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Tag Archives: james bond
Skyfall (Sam Mendes, 2012)
Sam Mendes’ Skyfall is an unusual Bond outing. It follows closely on from its predecessors Casino Royale and Quantum of Solace, continuing their rebooted take on James Bond. Yet at the same time it reaches back to before the reboot, reinstating many elements of the older series. And even as it attempts to knit together the old and new Bond, in key ways it is unlike any of the previous entries.
I’ve written about my misgivings about a CG Tintin before, but my fandom keeps overtaking my rational reservations. The thought of Steven Spielberg and Peter Jackson collaborating on this material, working from a script by Steven Moffat (writer of some seriously good TV) and Edgar Wright, is pretty exciting. And now we have this pair of handsome posters. If only the last movie that had me this excited at poster stage wasn’t Indiana Jones and the Kingdom of the Crystal Skull.
Noted film composer John Barry, best known for his work on the James Bond series, has died at age 77.
I’m not qualified to write a really full analysis of his non-Bond work. Jaime Weinman has a nice little appreciation here.
Because of his association with the Bond series, Barry is sometimes assumed to have written the James Bond theme. That was the work of Monty Norman, although its authorship has literally been the subject of litigation: a defamation case a few years back was fought around the suggestion that Barry (who arranged the composition and whose orchestra played it) deserved more credit for the theme than Norman. While it seems clear that the basic melody was Norman’s work, there is also no doubt that even if Barry contributed no more than the arrangement, that was a mighty contribution. That work certainly crystallised the Bond sound.
The sound John Barry brought to those early Bonds combined a strident, almost lurid quality (most evident in the title themes), with a sweeping sense of epic adventure. The latter quality is very evident in Barry’s “007” theme, which he wrote for From Russia With Love and which became effectively the alternate Bond theme (no doubt preferred by Barry since he was 100% responsible for it).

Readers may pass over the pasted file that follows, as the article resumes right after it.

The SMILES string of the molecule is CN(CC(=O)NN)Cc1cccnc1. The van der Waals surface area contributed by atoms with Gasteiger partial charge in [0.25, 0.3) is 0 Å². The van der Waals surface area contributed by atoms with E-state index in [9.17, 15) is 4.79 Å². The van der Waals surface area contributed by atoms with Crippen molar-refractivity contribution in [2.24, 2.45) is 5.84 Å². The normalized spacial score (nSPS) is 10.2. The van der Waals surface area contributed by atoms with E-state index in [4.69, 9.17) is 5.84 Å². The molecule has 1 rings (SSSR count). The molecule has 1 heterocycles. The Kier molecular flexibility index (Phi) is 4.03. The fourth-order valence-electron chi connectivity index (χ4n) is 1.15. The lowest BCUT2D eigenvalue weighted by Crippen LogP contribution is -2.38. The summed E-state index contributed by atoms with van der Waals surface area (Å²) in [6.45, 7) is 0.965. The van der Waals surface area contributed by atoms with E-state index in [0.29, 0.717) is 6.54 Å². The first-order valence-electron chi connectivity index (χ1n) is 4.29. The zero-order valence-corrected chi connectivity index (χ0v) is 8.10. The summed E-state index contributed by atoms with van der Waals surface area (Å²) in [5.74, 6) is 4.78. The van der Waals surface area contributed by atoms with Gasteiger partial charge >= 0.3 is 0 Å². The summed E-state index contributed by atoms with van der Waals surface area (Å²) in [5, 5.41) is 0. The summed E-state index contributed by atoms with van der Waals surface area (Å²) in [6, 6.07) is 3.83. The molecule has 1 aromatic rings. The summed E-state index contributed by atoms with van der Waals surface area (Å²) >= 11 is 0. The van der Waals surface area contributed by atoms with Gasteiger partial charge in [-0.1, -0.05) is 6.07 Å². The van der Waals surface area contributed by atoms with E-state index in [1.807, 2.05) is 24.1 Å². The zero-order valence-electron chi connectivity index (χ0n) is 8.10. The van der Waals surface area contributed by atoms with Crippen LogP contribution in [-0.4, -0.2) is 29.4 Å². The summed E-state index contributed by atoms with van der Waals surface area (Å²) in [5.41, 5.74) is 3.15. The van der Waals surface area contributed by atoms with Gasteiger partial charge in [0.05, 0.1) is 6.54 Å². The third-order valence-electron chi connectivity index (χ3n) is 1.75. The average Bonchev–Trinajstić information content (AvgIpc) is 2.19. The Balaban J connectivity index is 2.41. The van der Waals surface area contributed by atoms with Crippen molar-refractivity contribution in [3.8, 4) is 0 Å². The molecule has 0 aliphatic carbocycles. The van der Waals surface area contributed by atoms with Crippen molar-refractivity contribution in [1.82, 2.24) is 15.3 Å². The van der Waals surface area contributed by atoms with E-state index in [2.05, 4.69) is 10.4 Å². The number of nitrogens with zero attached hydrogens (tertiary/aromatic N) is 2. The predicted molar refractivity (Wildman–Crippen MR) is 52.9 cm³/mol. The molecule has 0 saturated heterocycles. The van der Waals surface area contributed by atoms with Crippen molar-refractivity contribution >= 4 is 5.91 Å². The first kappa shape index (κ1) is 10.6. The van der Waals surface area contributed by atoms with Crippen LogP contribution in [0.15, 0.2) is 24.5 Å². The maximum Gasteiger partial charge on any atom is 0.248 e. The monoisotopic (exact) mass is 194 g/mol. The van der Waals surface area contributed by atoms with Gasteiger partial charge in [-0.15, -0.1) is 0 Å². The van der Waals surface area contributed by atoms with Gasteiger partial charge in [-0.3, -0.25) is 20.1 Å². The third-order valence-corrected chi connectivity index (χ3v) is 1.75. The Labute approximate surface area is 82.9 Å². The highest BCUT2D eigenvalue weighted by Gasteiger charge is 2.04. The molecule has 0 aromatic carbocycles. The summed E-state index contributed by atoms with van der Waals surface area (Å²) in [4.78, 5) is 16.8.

Quantum of Solace (Marc Forster, 2008)
The new Bond film, Quantum of Solace, is a strange beast indeed. It aggressively imitates the rival Jason Bourne spy franchise; and yet despite that derivativeness, it somehow manages to impart a sense of renewal and vigour to the Bond series. In that sense it continues the work started by Casino Royale admirably. And while it doesn’t always feel like a Bond film, it does feels like those at the helm are actually concentrating – something that was missing in plenty of more identifiably “Bondian” entries in the franchise.
It starts mid-chase, in the immediate aftermath of Casino Royale, thus reviving the idea of film-to-film plotting that had been used (albeit more loosely) in the sixties Bond films. Bond is still smarting from the death of Vesper Lynd, and he’s following the leads she left him to try to find the organisation that was backing the previous film’s villain, Le Chiffre. Quantum thus gives a sense both of the film that should have followed the death of Bond’s wife in On Her Majesty’s Secret Service, and also of what the previous “renegade Bond out for revenge” film Licence to Kill should have been. It also very strongly echoes The Bourne Supremacy, right down to the icy Russian epilogue.
Here’s the new trailer for Quantum of Solace (aka the Bond movie with the title that makes everyone snicker but which has actually kind of grown on me).
I’ve said way to much about Bond over the years for it to be worth any detailed comment, but it is kind of cool. I love that finally we have some linkage between the films, in a way we haven’t had since the sixties. This looks like it could be the Bond revenge story that should have, but didn’t, follow the best Bond movie of all, On Her Majesty’s Secret Service.